{¶ 4} By way of history, appellant has been convicted of five felonies and has been incarcerated multiple times. Appellant pled guilty to criminal endangering of her son, K.M.B, in May 2012. In July 2012, she was indicted for forgery and receiving stolen property, and pled guilty to both counts. When A.F. was born, she and appellant tested positive for marijuana, but A.F. remained with appellant. However, when A.F. was approximately four months old, appellant was indicted for tampering with evidence and gross abuse of a corpse. She would later plead guilty to both charges. Appellant also had a history of mental health problems. There were concerns of schizophrenia, depression, and possible Munchausen syndrome.

{¶ 5} The complaint alleges A.F. and other siblings were left unsupervised in the home for an unknown period of time. On September 14, 2015, a dead man was found in the home's basement. D.F. and appellant were suspects in that apparent homicide. Shortly after, appellant and D.F. were arrested and incarcerated and A.F. was removed and, after a temporary order of custody to FCCS on September 15, 2015, was placed in a foster home where she has remained until the present.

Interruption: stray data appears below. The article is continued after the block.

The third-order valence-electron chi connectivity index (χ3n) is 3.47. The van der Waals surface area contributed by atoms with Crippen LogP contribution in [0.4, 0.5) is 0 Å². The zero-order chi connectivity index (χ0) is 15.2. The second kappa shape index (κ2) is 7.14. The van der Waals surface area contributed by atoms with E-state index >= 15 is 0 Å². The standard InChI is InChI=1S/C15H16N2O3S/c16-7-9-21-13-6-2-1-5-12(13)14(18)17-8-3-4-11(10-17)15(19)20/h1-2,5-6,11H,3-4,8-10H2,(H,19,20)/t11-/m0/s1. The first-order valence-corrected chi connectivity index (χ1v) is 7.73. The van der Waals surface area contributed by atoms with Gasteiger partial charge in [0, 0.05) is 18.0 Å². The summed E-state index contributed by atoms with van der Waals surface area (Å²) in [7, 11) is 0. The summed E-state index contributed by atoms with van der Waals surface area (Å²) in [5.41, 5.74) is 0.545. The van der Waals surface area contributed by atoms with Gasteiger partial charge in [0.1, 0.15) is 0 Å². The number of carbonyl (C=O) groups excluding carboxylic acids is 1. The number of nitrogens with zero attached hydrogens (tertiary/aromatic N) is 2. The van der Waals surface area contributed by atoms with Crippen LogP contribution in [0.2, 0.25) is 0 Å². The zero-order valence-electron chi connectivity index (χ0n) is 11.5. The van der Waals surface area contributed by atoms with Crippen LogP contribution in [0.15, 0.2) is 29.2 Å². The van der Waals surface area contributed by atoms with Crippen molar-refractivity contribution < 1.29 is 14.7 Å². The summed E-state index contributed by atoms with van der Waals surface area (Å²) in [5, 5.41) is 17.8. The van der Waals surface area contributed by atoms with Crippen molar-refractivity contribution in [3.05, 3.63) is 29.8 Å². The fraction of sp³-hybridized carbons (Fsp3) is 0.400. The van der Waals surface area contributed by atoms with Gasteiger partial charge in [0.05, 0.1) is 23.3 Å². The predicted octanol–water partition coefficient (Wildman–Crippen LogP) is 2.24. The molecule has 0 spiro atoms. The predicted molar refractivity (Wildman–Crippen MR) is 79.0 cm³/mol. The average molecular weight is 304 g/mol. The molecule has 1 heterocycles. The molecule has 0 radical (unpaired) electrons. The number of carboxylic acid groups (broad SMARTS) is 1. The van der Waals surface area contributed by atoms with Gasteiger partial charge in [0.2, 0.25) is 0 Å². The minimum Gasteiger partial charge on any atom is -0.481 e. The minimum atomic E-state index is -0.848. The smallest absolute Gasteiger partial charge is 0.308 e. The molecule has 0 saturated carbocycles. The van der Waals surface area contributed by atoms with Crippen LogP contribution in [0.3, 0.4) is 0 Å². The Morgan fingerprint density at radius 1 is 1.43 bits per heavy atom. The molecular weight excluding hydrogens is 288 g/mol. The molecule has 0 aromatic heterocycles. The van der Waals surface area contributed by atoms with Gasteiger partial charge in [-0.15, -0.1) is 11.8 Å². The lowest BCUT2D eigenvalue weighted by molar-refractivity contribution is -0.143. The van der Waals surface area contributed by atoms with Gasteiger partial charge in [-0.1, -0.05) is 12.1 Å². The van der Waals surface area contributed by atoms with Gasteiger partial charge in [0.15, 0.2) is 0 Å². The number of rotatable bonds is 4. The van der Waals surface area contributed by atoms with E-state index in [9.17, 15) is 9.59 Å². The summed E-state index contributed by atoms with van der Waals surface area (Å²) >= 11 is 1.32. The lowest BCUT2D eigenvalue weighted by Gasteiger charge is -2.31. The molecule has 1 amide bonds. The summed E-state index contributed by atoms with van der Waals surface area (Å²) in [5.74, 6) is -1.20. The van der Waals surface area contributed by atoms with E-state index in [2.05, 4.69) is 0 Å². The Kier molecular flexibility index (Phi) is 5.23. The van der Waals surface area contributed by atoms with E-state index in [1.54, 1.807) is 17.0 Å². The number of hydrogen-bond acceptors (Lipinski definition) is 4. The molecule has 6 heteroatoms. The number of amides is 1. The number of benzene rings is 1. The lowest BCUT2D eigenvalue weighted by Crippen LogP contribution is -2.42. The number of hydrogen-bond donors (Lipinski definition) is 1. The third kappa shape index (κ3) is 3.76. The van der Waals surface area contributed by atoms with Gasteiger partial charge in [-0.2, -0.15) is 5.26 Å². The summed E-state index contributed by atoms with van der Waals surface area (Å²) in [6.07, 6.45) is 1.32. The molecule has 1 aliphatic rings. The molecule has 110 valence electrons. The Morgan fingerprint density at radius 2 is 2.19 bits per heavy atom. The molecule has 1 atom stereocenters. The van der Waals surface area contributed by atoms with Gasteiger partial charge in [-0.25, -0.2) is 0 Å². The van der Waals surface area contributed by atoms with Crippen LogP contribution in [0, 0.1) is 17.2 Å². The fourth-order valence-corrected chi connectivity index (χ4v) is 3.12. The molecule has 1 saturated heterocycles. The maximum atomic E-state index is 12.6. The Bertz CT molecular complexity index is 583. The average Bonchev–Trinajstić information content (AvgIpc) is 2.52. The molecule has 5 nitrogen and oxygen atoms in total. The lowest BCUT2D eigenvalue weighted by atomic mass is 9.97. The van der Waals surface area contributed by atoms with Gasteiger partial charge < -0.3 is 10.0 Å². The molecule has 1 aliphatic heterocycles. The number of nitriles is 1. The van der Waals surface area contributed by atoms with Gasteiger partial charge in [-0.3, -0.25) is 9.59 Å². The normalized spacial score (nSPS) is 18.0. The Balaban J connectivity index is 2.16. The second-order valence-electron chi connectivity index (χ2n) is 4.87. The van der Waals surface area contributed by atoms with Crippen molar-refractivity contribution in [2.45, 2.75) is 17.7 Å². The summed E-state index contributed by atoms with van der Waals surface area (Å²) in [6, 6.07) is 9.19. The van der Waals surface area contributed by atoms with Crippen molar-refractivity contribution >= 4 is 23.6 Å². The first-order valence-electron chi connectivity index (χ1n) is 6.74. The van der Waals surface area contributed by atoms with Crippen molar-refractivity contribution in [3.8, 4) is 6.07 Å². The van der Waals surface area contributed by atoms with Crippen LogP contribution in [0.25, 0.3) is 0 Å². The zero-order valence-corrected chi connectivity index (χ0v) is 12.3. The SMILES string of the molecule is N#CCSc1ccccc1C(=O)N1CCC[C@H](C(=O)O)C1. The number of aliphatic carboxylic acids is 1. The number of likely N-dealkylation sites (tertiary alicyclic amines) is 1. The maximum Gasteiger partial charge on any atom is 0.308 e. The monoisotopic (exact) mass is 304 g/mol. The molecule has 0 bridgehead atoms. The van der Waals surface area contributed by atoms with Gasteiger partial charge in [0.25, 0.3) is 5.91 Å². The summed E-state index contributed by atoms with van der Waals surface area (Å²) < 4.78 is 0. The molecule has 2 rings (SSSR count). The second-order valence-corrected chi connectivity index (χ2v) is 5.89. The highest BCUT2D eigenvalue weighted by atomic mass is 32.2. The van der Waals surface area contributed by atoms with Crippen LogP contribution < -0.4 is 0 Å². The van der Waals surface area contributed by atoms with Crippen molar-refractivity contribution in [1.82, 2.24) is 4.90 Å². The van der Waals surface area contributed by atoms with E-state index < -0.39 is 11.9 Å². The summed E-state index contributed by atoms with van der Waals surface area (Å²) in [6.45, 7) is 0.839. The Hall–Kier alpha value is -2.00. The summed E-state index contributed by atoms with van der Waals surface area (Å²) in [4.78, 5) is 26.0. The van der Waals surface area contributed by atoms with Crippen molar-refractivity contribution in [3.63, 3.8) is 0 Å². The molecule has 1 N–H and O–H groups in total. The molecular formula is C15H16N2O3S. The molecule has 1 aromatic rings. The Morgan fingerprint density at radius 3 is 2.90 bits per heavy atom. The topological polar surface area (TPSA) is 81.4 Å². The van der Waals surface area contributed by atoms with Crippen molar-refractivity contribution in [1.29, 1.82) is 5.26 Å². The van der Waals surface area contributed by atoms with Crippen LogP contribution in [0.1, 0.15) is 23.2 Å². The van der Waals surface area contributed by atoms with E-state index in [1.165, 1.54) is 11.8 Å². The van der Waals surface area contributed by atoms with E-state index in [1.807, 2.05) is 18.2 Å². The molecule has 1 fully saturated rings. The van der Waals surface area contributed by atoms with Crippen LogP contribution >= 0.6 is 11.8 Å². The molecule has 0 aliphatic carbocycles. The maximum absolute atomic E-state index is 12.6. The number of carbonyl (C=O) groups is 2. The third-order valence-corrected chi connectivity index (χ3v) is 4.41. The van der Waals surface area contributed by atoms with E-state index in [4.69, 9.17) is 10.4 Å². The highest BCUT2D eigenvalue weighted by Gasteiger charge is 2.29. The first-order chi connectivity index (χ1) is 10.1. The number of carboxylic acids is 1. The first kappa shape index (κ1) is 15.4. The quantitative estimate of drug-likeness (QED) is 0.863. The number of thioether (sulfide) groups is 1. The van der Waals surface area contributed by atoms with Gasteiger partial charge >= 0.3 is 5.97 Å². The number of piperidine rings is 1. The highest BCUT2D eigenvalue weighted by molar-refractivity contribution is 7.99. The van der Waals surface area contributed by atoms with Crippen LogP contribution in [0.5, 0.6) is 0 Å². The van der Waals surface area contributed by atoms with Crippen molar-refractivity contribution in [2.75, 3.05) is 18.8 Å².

{¶ 6} At the adjudication hearing on February 1, 2016, the abuse counts were dismissed and, in an uncontested proceeding, A.F. was found to be neglected and dependent. The court made the child a ward of the court and committed her to the temporary custody of FCCS. A case plan hearing and an annual review hearing was scheduled. On August 18, 2016, the magistrate issued a Civ.R. 60(A) decision adjudicating A.F. to be dependent only. This was adopted by the court.